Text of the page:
I think I might be taking this animal thing too far. In this blog and in my life, I've been increasingly smitten with animals of every variety, from dogs and ducks to fish and chickens. But lately, I've even been feeling kindly toward spiders.

Like many people, I've always had a mild spider phobia and I've definitely had a healthy fear of dangerous species. When I was in my twenties and living in California, for example, I didn't hesitate to kill a black widow that had the temerity to crawl up my kitchen wall. Actually, I called E., who killed the spider with a folded New Yorker Magazine, allowing the creature a literary death more eloquent than my current description of its demise.

One morning this past winter, while I was still in Florida, a small brown spider crawled out of the pocket of my jeans just as I was about to put them on. Fearing that it might be a dreaded brown recluse, I killed the spider immediately, this time doing the dirty deed myself. Over the years, I've realized that E. doesn't like killing arachnids any more than I do, so I really couldn't foist the job on him.

Once I'd disposed of the spider, I spent a considerable amount of time researching brown recluses on the Internet and trying to convince myself that the spider I'd killed was a southern house spider, a non-threatening variety that looks a lot like a recluse. It would have helped my identification had I trapped the spider in a glass so I could get a careful look. But having squished it beyond all recognition, I never could be sure exactly what I'd killed. Consequently, until we left Florida, I shook out every item of clothing before putting it on, lest another brown spider be lurking in some crevice. I'm not a world-class worrier for nothing.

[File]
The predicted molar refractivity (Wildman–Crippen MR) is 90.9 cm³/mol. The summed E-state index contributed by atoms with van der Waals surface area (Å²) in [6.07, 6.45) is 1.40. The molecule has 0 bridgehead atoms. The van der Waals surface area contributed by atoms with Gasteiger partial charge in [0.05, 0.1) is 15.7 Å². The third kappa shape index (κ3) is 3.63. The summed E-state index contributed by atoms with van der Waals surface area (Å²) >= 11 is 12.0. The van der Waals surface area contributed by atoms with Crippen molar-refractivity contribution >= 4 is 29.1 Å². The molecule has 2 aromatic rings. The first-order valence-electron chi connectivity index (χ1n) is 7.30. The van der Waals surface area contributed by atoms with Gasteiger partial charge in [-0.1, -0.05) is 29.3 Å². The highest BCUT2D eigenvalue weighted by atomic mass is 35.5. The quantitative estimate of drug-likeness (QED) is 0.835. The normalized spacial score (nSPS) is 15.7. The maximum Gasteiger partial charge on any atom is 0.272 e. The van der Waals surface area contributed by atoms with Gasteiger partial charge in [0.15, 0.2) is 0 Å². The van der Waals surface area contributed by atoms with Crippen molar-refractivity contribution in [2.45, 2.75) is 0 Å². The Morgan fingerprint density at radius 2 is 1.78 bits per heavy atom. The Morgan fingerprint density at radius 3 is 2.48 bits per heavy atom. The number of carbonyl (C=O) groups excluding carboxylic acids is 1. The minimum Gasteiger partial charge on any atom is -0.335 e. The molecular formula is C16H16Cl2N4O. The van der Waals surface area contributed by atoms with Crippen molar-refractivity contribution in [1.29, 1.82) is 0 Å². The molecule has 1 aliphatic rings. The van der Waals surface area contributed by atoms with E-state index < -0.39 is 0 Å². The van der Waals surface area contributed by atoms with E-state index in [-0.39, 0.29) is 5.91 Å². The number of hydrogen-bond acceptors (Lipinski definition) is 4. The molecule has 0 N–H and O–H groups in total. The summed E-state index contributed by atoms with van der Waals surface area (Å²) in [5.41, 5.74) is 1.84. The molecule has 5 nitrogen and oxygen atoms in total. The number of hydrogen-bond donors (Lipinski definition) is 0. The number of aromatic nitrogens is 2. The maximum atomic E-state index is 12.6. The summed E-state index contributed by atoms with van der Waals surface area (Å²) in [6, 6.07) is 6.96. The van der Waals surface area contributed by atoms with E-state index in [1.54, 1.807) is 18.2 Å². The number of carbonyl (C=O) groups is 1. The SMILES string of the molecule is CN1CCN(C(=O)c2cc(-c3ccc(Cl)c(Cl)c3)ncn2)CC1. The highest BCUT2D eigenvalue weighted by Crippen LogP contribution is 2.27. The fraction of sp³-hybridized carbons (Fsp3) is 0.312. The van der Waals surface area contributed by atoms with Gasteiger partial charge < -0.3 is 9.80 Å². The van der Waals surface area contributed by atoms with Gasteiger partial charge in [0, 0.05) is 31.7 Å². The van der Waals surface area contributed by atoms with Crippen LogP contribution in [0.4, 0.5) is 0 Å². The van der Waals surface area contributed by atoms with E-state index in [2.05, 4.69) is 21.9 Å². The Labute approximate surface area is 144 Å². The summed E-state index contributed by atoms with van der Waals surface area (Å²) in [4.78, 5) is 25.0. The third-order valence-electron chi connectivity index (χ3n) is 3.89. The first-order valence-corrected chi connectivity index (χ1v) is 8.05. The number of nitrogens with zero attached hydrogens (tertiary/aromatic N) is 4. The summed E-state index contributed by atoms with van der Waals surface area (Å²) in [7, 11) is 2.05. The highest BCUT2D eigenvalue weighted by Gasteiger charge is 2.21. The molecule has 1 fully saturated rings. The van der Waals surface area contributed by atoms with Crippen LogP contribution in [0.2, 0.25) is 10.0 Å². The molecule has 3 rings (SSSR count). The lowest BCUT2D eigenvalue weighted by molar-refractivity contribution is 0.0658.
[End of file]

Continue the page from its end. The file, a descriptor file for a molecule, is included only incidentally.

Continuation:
Now that I'm back in Massachusetts, though, I've stopped worrying too much about that particular species. So far, I've mostly seen an occasional pale house spider idling on a wall in my house or garage. For a long while, I've had a policy of leaving such harmless spiders alone, unless they made the mistake of hanging out in my bedroom. Then, my normal response was to kill them. The thought of a spider crawling into my bed while I slept was simply too much to handle.

Now I'm not sure I would even draw the line at my bedroom. During the past few weeks my spider phobia seems to have shifted toward spider philia—I gaze at the little tan spider on my bathroom wall with something approaching brotherly love, or at least cross-species friendship. The thought of killing the innocent creature makes me almost sad. So far, I haven't had to confront a spider in my bedroom or one crawling out of my shoe, for that matter.  But my inclination is increasingly to live and let live, at least if I know the spider isn't likely to administer a fatal bite in return.

Lest you think I've become a total vegetarian wimp, rest assured that I wouldn't hesitate to destroy any cockroach that came my way. The same goes for earwigs, millipedes, and silverfish. Speaking of silverfish, spiders prey on them. So, long live spiders!